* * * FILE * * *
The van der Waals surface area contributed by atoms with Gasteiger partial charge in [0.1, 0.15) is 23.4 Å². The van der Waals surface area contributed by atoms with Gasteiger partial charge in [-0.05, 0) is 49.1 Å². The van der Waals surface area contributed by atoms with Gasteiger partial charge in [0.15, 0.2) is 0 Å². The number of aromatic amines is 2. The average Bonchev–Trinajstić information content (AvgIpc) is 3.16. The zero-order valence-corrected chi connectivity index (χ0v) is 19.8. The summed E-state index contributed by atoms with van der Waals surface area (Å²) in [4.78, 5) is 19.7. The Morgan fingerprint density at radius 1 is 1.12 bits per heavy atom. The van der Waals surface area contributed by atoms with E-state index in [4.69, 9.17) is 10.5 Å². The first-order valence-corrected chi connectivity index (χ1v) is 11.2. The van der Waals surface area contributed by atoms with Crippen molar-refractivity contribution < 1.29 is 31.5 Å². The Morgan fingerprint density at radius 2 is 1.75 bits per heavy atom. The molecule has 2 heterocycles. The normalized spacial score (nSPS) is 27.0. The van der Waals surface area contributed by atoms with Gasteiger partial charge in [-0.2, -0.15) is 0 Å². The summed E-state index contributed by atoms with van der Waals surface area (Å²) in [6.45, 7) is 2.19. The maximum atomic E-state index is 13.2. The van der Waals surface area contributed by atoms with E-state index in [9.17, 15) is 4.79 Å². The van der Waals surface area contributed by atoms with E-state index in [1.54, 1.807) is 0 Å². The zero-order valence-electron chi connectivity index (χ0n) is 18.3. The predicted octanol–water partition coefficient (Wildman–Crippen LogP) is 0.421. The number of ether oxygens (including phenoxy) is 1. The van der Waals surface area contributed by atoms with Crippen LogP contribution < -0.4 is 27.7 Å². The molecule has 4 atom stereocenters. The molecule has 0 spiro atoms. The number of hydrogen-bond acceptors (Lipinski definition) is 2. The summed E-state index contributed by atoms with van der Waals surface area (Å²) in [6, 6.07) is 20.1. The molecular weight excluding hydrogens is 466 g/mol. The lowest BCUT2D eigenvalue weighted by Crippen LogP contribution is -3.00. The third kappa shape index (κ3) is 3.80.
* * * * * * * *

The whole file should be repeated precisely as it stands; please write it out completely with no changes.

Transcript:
The van der Waals surface area contributed by atoms with Gasteiger partial charge in [0.1, 0.15) is 23.4 Å². The van der Waals surface area contributed by atoms with Gasteiger partial charge in [-0.05, 0) is 49.1 Å². The van der Waals surface area contributed by atoms with Gasteiger partial charge in [0.15, 0.2) is 0 Å². The number of aromatic amines is 2. The average Bonchev–Trinajstić information content (AvgIpc) is 3.16. The zero-order valence-corrected chi connectivity index (χ0v) is 19.8. The summed E-state index contributed by atoms with van der Waals surface area (Å²) in [4.78, 5) is 19.7. The Morgan fingerprint density at radius 1 is 1.12 bits per heavy atom. The van der Waals surface area contributed by atoms with E-state index in [4.69, 9.17) is 10.5 Å². The first-order valence-corrected chi connectivity index (χ1v) is 11.2. The van der Waals surface area contributed by atoms with Crippen molar-refractivity contribution < 1.29 is 31.5 Å². The Morgan fingerprint density at radius 2 is 1.75 bits per heavy atom. The molecule has 2 heterocycles. The normalized spacial score (nSPS) is 27.0. The van der Waals surface area contributed by atoms with Gasteiger partial charge in [-0.2, -0.15) is 0 Å². The summed E-state index contributed by atoms with van der Waals surface area (Å²) in [6.45, 7) is 2.19. The maximum atomic E-state index is 13.2. The van der Waals surface area contributed by atoms with E-state index in [9.17, 15) is 4.79 Å². The van der Waals surface area contributed by atoms with E-state index in [1.54, 1.807) is 0 Å². The zero-order valence-electron chi connectivity index (χ0n) is 18.3. The predicted octanol–water partition coefficient (Wildman–Crippen LogP) is 0.421. The number of ether oxygens (including phenoxy) is 1. The van der Waals surface area contributed by atoms with Crippen LogP contribution < -0.4 is 27.7 Å². The molecule has 4 atom stereocenters. The molecule has 0 spiro atoms. The number of hydrogen-bond acceptors (Lipinski definition) is 2. The summed E-state index contributed by atoms with van der Waals surface area (Å²) in [6, 6.07) is 20.1. The molecular weight excluding hydrogens is 466 g/mol. The lowest BCUT2D eigenvalue weighted by Crippen LogP contribution is -3.00. The third kappa shape index (κ3) is 3.80.